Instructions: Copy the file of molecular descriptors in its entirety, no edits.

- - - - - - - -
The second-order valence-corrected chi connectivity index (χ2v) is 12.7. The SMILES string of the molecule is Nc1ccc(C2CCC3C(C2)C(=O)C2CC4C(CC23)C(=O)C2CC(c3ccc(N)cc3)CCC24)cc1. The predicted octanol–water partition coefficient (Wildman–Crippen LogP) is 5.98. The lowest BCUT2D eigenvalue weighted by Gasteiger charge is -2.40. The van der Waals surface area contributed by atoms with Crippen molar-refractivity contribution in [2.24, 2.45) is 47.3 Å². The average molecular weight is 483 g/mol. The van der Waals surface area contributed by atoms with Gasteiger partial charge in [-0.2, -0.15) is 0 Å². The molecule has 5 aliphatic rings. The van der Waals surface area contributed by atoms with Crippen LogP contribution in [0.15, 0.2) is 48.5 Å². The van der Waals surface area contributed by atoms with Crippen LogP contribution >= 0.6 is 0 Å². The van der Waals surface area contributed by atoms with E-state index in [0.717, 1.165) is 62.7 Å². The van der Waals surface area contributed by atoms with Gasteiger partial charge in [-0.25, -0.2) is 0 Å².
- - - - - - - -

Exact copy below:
The second-order valence-corrected chi connectivity index (χ2v) is 12.7. The SMILES string of the molecule is Nc1ccc(C2CCC3C(C2)C(=O)C2CC4C(CC23)C(=O)C2CC(c3ccc(N)cc3)CCC24)cc1. The predicted octanol–water partition coefficient (Wildman–Crippen LogP) is 5.98. The lowest BCUT2D eigenvalue weighted by Gasteiger charge is -2.40. The van der Waals surface area contributed by atoms with Crippen molar-refractivity contribution in [2.24, 2.45) is 47.3 Å². The average molecular weight is 483 g/mol. The van der Waals surface area contributed by atoms with Gasteiger partial charge in [-0.2, -0.15) is 0 Å². The molecule has 5 aliphatic rings. The van der Waals surface area contributed by atoms with Crippen LogP contribution in [0.15, 0.2) is 48.5 Å². The van der Waals surface area contributed by atoms with Crippen LogP contribution >= 0.6 is 0 Å². The van der Waals surface area contributed by atoms with E-state index in [0.717, 1.165) is 62.7 Å². The van der Waals surface area contributed by atoms with Gasteiger partial charge in [-0.25, -0.2) is 0 Å².